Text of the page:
Chacha (brandy)

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A shot of Chacha

Chacha (Georgian: ჭაჭა ch’ach’a [tʃʼatʃʼa]) is a Georgian pomace brandy, clear and strong (ranging between 50% alcohol for commercially produced to 85% for home brew), which is sometimes called "wine vodka", "grape vodka", or "Georgian vodka/grappa". It is made of grape pomace (grape residue left after making wine). The term chacha is used in Georgia to refer to grape distillate. It may be also produced from unripe or wild grapes. Other common fruits or herbs used are figs, tangerines, oranges, mulberries or tarragon.

The Kakheti region, which is in the easternmost part of the country, accounts for 75% of all vineyards (approximately 33,000 hectares) in Georgia.[1]

Traditionally only a homebrewed drink of Georgians, it is today commonly produced by professional distillers and most wineries who include it in their product range.

The type and flavor of the different varieties of local chacha can differ depending on the region in which they are produced. For example, chacha made by producers in the Kakheti region tend to have more of an oak flavoring than chacha made in the capital city of Tbilisi. Among the larger companies, some of the more popular include Chateau Mukharni, Teliani Valley, Telavi Wine Cellar, and Vazi+. These distilleries have enhanced the traditional flavor and aromas of chacha through the addition of natural ingredients. Teliani Valley, for instance, distills four types of distinct chacha: Gold, made in aged oak barrels; Silver, made only with pomace from Rkatsiteli grapes; Honey, in which the chacha is distilled with honeycombs; and Ice, a version with a higher alcoholic content. Vazi+ has commercialized three types of chacha under their “Binekhi” label, all of which have proved to be exceedingly popular. All three types are distilled twice, and the most expensive – Binekhi Estragon – includes the addition of natural estragon (tarragon).[1]

One of the most famous chacha products is the Binekhi Estragon, which became distinguished with the silver medal at the 2007 Mundus Vini awards.[2] Competing with over 5,000 other wines and spirits, Chateau Mukhrani's chacha won the gold medal at the 2011 Hong Kong International Wine and Spirits Competition. At the 2012 Chisinau Wines and Spirits Contest in the Republic of Moldova, the Traditional Winery of Kakheti won five silver medals for its chacha.[1]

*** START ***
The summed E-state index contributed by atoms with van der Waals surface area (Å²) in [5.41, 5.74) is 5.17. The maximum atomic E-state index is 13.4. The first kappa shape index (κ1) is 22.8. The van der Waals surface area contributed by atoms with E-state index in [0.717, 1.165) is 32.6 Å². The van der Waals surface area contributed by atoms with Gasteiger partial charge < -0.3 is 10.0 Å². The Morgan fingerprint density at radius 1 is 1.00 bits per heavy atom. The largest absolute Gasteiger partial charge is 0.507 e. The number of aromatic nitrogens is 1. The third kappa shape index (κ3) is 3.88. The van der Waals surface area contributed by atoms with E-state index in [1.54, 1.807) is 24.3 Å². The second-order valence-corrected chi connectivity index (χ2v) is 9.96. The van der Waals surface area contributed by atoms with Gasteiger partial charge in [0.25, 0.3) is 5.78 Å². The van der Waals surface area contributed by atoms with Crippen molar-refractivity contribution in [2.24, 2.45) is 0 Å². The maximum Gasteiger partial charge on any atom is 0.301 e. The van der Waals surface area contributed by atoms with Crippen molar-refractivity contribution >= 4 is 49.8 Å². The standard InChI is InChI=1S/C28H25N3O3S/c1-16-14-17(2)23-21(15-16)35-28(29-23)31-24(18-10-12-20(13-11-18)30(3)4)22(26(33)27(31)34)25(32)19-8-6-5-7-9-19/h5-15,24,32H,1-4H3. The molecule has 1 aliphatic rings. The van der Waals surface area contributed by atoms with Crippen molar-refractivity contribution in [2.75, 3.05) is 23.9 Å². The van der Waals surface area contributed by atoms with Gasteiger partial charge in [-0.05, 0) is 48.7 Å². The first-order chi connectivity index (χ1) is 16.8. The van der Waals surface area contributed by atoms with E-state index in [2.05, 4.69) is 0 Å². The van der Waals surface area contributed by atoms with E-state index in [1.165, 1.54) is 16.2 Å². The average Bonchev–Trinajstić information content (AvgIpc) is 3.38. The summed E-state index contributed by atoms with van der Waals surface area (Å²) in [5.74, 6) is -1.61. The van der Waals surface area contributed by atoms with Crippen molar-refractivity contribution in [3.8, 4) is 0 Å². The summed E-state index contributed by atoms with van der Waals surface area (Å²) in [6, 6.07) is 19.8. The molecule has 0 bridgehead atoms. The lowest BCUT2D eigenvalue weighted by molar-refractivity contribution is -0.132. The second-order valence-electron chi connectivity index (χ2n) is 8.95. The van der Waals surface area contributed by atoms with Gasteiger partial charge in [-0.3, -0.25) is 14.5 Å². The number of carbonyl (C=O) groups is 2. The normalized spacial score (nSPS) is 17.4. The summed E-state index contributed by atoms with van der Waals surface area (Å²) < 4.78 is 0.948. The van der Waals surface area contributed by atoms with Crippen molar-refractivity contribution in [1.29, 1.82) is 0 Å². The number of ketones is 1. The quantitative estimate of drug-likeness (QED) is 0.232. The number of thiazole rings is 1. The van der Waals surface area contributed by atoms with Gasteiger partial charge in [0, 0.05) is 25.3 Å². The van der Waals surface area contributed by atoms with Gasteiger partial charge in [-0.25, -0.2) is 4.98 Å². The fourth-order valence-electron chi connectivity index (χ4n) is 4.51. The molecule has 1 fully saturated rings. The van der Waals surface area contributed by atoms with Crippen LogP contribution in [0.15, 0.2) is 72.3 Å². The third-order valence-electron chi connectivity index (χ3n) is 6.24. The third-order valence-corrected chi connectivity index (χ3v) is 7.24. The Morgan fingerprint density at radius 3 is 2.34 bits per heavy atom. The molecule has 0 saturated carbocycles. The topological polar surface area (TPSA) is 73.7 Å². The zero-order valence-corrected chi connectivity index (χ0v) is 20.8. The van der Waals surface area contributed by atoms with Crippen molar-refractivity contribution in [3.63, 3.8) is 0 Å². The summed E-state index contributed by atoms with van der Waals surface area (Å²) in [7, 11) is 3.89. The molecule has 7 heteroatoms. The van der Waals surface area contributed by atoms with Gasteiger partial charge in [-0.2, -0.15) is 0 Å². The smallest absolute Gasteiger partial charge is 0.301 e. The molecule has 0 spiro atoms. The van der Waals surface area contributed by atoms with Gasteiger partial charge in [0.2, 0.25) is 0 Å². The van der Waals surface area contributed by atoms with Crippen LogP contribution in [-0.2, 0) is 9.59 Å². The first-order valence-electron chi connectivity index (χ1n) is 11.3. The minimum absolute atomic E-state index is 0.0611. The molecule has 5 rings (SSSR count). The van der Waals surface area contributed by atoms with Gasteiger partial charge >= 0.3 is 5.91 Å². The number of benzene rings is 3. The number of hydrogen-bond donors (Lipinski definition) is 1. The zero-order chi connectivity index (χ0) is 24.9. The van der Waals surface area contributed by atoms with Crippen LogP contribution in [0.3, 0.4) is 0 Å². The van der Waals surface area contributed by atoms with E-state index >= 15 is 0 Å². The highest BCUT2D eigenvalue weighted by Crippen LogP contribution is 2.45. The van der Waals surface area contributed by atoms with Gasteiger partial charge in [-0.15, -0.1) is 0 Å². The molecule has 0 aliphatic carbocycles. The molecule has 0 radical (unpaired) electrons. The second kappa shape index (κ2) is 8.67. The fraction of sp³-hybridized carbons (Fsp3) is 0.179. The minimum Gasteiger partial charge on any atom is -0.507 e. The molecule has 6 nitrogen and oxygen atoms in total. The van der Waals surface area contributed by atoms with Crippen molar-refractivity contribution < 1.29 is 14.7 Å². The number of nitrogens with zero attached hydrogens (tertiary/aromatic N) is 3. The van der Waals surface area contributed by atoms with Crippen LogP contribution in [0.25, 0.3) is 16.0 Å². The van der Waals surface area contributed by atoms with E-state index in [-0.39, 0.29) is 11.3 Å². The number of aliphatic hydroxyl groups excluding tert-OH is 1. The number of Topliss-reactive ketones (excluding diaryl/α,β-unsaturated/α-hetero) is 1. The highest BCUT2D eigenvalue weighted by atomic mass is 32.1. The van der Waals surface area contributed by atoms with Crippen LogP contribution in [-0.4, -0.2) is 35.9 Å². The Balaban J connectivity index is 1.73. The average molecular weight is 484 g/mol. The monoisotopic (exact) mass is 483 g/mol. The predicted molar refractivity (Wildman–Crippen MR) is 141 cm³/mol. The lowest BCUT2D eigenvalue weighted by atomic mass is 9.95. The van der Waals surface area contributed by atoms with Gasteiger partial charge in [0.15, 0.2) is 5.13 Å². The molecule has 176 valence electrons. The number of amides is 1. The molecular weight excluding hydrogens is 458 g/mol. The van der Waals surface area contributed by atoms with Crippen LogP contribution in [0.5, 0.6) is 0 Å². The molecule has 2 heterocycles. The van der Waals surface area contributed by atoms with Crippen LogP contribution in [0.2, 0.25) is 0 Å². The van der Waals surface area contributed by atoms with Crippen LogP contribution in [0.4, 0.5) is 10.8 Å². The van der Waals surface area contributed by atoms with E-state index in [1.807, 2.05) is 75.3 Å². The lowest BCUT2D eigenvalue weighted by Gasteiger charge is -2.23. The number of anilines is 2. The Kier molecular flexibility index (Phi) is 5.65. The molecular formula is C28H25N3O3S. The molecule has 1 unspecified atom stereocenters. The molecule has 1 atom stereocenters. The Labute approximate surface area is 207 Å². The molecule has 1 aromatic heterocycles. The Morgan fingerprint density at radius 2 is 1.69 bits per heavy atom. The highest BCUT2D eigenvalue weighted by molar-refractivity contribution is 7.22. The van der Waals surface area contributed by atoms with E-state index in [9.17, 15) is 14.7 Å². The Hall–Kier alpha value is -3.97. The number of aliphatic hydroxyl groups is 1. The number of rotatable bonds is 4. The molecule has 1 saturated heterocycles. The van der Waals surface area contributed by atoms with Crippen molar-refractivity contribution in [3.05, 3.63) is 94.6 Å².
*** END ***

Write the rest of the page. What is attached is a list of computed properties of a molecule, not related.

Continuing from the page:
In 2005 the government of Georgia enacted new intellectual property legislation called the “Law on Appellations of Origin and Geographical Indications of Goods” (the AOGI Law). This law primarily allows for the registrations of appellations of origin (AO) and geographical indications (GI) for wines, spirits, and mineral waters originating in Georgia. Many of Georgia's famous wines that make up the grape pomace were registered as AOs internationally through the Lisbon System for the International Registration of Appellations of Origin. On 13 December 2011, the Ministry of Agriculture of the Government of Georgia registered “chacha” as the first GI in the country.[1]

The city of Batumi, second largest city of Georgia has implemented a unique campaign based on the power of the chacha brand. In the center of the city, a 25-meter tower was built in 2012 that house an observation deck, clock, pools, and tourist information center. Outside the chacha tower is an ornate water fountain, which for 10 – 15 minutes once per week flows with chacha made from local distillers instead of water.


  1. ^ a b c d "A Drink to Last One Thousand Years". 2015. Retrieved 2023-03-29.
  2. ^ List of silver medals awarded during Mundus Vini 2007 Archived May 14, 2011, at the Wayback Machine

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